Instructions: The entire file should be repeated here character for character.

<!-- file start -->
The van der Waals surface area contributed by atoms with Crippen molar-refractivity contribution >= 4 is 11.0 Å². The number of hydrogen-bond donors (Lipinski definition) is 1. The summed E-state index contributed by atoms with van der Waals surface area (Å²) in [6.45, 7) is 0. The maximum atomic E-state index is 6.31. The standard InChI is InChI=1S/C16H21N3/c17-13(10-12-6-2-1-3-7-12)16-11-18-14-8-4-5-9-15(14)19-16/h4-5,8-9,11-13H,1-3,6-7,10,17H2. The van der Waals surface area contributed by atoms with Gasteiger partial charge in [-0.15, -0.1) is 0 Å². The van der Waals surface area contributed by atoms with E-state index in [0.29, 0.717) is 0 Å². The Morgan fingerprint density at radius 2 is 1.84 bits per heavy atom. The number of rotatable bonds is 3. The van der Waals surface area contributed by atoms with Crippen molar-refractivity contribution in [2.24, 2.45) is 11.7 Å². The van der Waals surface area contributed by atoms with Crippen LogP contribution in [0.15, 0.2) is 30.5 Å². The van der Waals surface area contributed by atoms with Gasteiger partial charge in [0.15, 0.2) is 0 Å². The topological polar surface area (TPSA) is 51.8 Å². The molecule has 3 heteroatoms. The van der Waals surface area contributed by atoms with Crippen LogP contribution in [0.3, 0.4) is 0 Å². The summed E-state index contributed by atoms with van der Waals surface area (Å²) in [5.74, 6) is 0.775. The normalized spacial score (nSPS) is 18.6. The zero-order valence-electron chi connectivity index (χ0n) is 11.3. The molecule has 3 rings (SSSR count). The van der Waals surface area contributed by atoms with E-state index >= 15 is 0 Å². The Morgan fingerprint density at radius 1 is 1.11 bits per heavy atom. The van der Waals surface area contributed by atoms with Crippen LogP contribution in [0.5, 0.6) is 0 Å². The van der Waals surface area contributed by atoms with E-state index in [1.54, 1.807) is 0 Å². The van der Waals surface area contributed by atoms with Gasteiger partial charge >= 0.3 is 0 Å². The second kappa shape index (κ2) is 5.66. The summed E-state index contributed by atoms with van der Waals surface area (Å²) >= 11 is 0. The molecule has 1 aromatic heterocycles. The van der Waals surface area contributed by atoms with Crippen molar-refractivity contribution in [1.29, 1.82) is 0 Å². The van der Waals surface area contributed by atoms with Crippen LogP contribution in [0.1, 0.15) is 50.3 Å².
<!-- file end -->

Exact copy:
The van der Waals surface area contributed by atoms with Crippen molar-refractivity contribution >= 4 is 11.0 Å². The number of hydrogen-bond donors (Lipinski definition) is 1. The summed E-state index contributed by atoms with van der Waals surface area (Å²) in [6.45, 7) is 0. The maximum atomic E-state index is 6.31. The standard InChI is InChI=1S/C16H21N3/c17-13(10-12-6-2-1-3-7-12)16-11-18-14-8-4-5-9-15(14)19-16/h4-5,8-9,11-13H,1-3,6-7,10,17H2. The van der Waals surface area contributed by atoms with Gasteiger partial charge in [-0.15, -0.1) is 0 Å². The van der Waals surface area contributed by atoms with E-state index in [0.29, 0.717) is 0 Å². The Morgan fingerprint density at radius 2 is 1.84 bits per heavy atom. The number of rotatable bonds is 3. The van der Waals surface area contributed by atoms with Crippen molar-refractivity contribution in [2.24, 2.45) is 11.7 Å². The van der Waals surface area contributed by atoms with Crippen LogP contribution in [0.15, 0.2) is 30.5 Å². The van der Waals surface area contributed by atoms with Gasteiger partial charge in [0.15, 0.2) is 0 Å². The topological polar surface area (TPSA) is 51.8 Å². The molecule has 3 heteroatoms. The van der Waals surface area contributed by atoms with Crippen LogP contribution in [0.3, 0.4) is 0 Å². The summed E-state index contributed by atoms with van der Waals surface area (Å²) in [5.74, 6) is 0.775. The normalized spacial score (nSPS) is 18.6. The zero-order valence-electron chi connectivity index (χ0n) is 11.3. The molecule has 3 rings (SSSR count). The van der Waals surface area contributed by atoms with E-state index >= 15 is 0 Å². The Morgan fingerprint density at radius 1 is 1.11 bits per heavy atom. The van der Waals surface area contributed by atoms with Crippen LogP contribution in [0.5, 0.6) is 0 Å². The van der Waals surface area contributed by atoms with E-state index in [1.54, 1.807) is 0 Å². The van der Waals surface area contributed by atoms with Gasteiger partial charge >= 0.3 is 0 Å². The second kappa shape index (κ2) is 5.66. The summed E-state index contributed by atoms with van der Waals surface area (Å²) >= 11 is 0. The molecule has 1 aromatic heterocycles. The van der Waals surface area contributed by atoms with Crippen molar-refractivity contribution in [1.29, 1.82) is 0 Å². The van der Waals surface area contributed by atoms with Crippen LogP contribution in [0.1, 0.15) is 50.3 Å².